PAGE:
I thought about not even writing about this game. Here’s the short version. I love Battletech. I don’t love this new video game.
To examine that statement with a bit more nuance… I’ll just give you my impressions of the game. Take them as you will. I’ve put about 20 hours into the game and covered just about 400 (ish) days of “game time.”
For a little background… When I backed this game during the kickstarter two years or so ago; I was looking forward to a game that basically played like BT but with fancier graphics and a computer to do all the math for me. As the game went through development, I knew that was not what I was getting. But I stayed in. I played the game at GenCon in 2016, played the beta when it was released, and I didn’t like the game then. Some of my problems with the beta were balance issues and I thought most of them would be worked out as the game continued to develop. That does seem to be the case. Weapons seem to make more sense now and aren’t all over the place like they were early in the beta. But balance wasn’t my only issue.
To be entirely honest, I hated the “video-game-ness” of it. All the new abilities, “Sensor Lock,” and Bracing,” and “Precision Strike” and such just left me cold and felt like they were just there because the developers felt that the core experience of ‘mechs fighting ‘mechs was too boring as is. And they seemed to set up a weird, almost RPS type of game play where you had to have someone with X ability just in case the enemy had Y ability and wow, that got old for me fast. But I told myself to wait it out. I’d wait for the finished version, play the campaign, and enjoy the running your own Mercenary Company aspects of the game. This was supposed to be an important part of the game.
Spoiler: It’s not. Basically, you have a dropship and you have a storage compartment where you keep all your salvage, and you have a monthly P&L statement. That’s it. Pick missions, sell stuff to stay afloat, and try not to get your pilots too hurt because the recovery times are ridiculously punitive. That’s what you get to do.
And you do get to do a limited amount of customization to your mechs, by which I mean a very limited amount of customization. Basically, you can change how much armor you have on a machine, and you can take stuff out – but your ability to replace it with other stuff is distinctly hampered by the fact that hardpoints (weapon slots) are limited to a type and number of weapon (energy, ballistic, missile, and support). In general, I like this, because it stops a player from willy-nilly redesigning every chassis so that it no longer even resembles itself like some players will do in the tabletop. On the other hand, it makes it really annoying when you only have a ballistic weapon to fit the needs of an energy weapon slot for getting a ‘mech back on the field.
But with so little control over your ‘mechs and so little control over your mercenary group, the game is basically all about combat, right? And that would be fine except that mission design is terrible. I’m not sure exactly what went wrong – I’ve read a lot of fan commentary about the system since I started playing – but the game is awkwardly balanced from top to bottom.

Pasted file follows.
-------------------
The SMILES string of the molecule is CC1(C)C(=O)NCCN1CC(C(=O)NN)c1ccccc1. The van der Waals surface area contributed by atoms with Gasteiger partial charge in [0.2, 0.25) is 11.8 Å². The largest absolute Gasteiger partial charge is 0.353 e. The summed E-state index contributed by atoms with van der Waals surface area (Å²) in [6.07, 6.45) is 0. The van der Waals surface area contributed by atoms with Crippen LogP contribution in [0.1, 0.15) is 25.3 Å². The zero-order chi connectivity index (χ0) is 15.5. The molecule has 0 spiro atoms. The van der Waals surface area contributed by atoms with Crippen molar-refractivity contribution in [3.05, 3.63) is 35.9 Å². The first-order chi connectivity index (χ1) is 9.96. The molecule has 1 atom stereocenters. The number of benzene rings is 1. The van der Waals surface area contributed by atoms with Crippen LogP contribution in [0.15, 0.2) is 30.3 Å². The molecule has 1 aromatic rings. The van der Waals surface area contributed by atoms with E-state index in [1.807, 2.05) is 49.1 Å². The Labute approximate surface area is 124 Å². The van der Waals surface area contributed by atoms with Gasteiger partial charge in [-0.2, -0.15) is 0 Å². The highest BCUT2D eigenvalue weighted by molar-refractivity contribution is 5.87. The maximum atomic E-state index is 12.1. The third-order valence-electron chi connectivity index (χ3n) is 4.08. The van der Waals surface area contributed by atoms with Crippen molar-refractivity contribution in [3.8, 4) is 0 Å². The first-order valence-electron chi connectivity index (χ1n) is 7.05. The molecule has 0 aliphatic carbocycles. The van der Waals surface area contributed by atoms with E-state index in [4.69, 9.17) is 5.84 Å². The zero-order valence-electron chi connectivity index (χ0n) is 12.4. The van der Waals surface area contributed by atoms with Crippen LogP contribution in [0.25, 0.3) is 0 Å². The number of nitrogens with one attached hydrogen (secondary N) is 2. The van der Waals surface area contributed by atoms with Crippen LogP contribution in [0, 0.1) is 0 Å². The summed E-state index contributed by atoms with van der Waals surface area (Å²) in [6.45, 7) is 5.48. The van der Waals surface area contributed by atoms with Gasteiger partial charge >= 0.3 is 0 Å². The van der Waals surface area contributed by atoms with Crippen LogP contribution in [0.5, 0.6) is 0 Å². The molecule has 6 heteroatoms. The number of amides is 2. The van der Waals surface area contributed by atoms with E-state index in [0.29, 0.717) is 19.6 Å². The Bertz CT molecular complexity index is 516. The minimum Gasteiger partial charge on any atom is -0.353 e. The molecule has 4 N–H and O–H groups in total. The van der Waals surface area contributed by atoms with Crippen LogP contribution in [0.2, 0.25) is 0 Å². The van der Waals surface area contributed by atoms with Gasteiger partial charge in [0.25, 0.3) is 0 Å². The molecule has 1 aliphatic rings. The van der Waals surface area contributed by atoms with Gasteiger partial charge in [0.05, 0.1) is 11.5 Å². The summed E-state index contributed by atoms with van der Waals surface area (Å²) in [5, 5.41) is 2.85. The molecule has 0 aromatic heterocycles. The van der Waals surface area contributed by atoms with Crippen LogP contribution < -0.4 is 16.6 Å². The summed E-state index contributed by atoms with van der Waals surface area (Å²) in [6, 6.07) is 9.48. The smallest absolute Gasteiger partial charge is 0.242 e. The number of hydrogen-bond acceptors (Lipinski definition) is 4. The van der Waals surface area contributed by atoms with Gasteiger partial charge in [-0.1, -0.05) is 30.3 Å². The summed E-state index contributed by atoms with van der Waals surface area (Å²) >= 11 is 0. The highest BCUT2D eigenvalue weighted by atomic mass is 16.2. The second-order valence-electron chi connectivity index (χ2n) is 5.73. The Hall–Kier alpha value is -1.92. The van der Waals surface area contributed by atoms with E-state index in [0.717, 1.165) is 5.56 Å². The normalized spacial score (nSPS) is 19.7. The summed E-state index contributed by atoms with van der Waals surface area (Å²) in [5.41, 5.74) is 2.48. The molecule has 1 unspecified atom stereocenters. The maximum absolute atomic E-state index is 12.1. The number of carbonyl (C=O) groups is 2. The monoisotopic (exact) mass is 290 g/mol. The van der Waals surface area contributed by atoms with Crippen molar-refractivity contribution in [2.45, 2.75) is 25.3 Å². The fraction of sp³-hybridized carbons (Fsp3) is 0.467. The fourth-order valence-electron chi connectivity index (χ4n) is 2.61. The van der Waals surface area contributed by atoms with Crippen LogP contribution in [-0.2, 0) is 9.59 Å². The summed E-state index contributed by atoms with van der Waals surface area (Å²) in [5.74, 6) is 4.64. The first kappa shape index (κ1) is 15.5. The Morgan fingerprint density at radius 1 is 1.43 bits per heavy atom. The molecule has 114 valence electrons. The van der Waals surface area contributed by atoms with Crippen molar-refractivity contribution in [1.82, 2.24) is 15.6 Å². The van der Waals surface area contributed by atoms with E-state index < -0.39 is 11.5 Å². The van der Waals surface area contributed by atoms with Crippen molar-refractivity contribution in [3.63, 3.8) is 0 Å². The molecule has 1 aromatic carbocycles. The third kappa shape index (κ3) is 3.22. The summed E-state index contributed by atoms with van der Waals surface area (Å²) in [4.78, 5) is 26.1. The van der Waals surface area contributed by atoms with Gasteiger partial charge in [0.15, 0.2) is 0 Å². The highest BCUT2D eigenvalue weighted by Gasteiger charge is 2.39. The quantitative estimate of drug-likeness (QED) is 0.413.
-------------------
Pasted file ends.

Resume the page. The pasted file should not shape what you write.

This is a game set during the latter days of the succession wars in a backwater region of a backwater region (the Periphery). And yet, ‘mechs are super common. Which may seem odd to most players but can be forgiven in light of making a more interesting play experience for the video game. So, no worries. But then when the story missions (which are actually pretty good) have you fighting pirates and comment on how the pirates have a whole base and are really dangerous but even so, their mechs are basically held together more by prayers than metal; but then a random one-off contract where you fight a lance of pirates has them sporting four full-strength ‘mechs (two Kintaros, a Commando, and something else) it’s kinda ridiculous… Especially as the heaviest ‘mech you’ve had access to is the single Shadowhawk you start the game with.
And as you are always limited to only fielding a single lance of four ‘mechs, but the enemy will sometimes field four ‘mechs and four vehicles, you are constantly outgunned. This wouldn’t be so bad except that the AI feels it is perfectly acceptable to run “hot” for multiple turns in a row during a combat; whereas the player can never afford that luxury due to the way heat buildup is represented in the game. Add to that some pretty spotty RNG that seems to generate a LOT of head hits against your mechs, and the combat is largely an exercise in frustration.
I won’t go on. It’s pretty clear at this point that I find the game to be very flawed, to not particularly deliver on its promises, and to be generally un-fun. But I know there are plenty of people enjoying it – so to each their own.
To be fair to HBS; I’ve never enjoyed any of the BT video games – not the cockpit view shooters, not Mech Commander, and certainly not MWO. So maybe I’m the wrong audience to begin with.
Probably the most frustrating thing for me about the new game is this… I love BT, and I enjoy playing it. And the flaws in the video game made me more eager to get back to the tabletop… But as I haven’t had any fellow BT players around for going on five years now… I’m just left wanting.
As always, thanks for reading… and if you enjoy the new HBS game, then don’t let my negative feelings about it get you down.